Soil fauna and soil structure
Australian Journal of Soil Research
29(6) 745 - 775
AbstractSignificant effects of soil fauna on soil structure are achieved mainly by a few groups among the larger soil invertebrates that are widely distributed and generally present in large numbers. Of these groups the most important are earthworms, termites and ants. The review deals mainly with earthworms, which are distributed throughout all but the coldest and the driest regions of the world. The effects of termites and ants on soil structure are also discussed. These groups of soil animals are also widely distributed, but are most common and most effective in influencing soil structure in tropical and warm temperate regions. A brief section deals with the influence of microarthropods, which are commonly found in large numbers, but because of their small size are unable to make large burrows in the mineral soil horizons, and are largely confined to pre-existing voids in litter and surface soil horizons. Their faecal pellets are granular and largely organic, with little included mineral soil material, and they sometimes make up the major proportion of forest litter layers. Quantitative assessment of the influence of earthworms on soil structure is available, but information on other groups is largely qualitative. The burrows of earthworms contribute to macroporosity and so influence water infiltration and aeration. Anecic species, that live in semi-permanent burrows opening to the soil surface and feed at the surface, provide more or less vertical channels for water infiltration and gas exchange. Endogeic species, that burrow continuously in search of food within the soil, provide more horizontally oriented, frequently extensive and intersecting networks of macropores that promote water movement and gas diffusion. Burrows that penetrate soil surface crusts are particularly important for water entry to the soil. Water movement through pores of the dimensions of earthworm burrows is important only when rainfall or irrigation supplies water at rates that exceed the capacity of the soil surface for capillary uptake. The combination of increase in surface area available for capillary uptake through the burrow walls and of hydraulic pressure resulting from the column of water in a water-filled burrow increases infiltration. Occupied burrows of anecic species may be sealed with soil or plant litter by the resident earthworm when water is ponded on the soil surface, or blocked by the earthworm's body, so as to be ineffective for water infiltration. When burrows are air-filled they provide surfaces that penetrate below ground and facilitate gas exchange.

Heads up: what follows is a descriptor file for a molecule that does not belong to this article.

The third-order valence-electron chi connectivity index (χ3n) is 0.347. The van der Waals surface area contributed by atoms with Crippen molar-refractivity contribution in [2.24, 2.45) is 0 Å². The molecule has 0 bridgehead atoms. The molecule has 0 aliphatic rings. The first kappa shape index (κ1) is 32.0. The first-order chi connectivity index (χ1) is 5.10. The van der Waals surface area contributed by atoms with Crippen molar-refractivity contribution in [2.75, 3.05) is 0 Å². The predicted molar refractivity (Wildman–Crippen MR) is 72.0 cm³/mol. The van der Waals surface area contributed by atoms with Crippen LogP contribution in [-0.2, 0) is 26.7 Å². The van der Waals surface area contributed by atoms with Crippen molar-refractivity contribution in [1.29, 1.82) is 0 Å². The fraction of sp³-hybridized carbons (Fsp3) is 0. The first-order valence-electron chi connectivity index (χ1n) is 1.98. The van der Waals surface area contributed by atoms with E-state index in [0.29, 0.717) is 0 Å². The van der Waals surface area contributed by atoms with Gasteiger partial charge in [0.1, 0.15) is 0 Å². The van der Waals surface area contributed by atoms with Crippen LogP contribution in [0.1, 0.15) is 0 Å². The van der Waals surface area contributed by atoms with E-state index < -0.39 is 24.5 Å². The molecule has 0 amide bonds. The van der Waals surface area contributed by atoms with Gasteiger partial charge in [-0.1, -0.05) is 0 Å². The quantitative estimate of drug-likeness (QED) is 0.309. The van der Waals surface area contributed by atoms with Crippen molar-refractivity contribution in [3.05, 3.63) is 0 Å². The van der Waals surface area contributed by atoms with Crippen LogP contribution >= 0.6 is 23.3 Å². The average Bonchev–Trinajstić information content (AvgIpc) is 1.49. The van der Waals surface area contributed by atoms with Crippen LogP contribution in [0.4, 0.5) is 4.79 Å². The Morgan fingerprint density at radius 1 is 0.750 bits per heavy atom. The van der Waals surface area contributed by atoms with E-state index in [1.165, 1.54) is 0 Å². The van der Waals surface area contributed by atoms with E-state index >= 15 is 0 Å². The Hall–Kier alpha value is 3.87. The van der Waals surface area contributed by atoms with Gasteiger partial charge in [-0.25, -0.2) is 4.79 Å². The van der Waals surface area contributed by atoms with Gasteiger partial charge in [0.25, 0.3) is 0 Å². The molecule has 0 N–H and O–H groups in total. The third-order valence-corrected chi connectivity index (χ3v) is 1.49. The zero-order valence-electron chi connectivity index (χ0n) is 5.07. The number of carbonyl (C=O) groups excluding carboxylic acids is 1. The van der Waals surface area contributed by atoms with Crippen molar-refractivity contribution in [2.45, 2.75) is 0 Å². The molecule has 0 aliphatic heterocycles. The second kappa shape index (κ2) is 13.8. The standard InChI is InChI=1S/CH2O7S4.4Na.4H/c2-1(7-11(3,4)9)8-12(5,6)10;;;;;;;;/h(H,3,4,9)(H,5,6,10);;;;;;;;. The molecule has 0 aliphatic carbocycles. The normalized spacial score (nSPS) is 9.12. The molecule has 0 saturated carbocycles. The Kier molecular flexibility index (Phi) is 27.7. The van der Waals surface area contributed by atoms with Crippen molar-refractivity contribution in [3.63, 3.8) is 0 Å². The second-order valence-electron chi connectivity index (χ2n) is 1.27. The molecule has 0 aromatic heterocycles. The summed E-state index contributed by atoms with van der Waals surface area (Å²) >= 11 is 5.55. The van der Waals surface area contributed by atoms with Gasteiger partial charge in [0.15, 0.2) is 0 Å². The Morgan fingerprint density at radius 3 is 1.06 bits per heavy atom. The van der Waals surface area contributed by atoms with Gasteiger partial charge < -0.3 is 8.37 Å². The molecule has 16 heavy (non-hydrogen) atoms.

Keywords: Soil Fauna; Soil Structure; Ultrastructure; Earthworms; Termites; Ants; Water; Infiltration;
© CSIRO 1991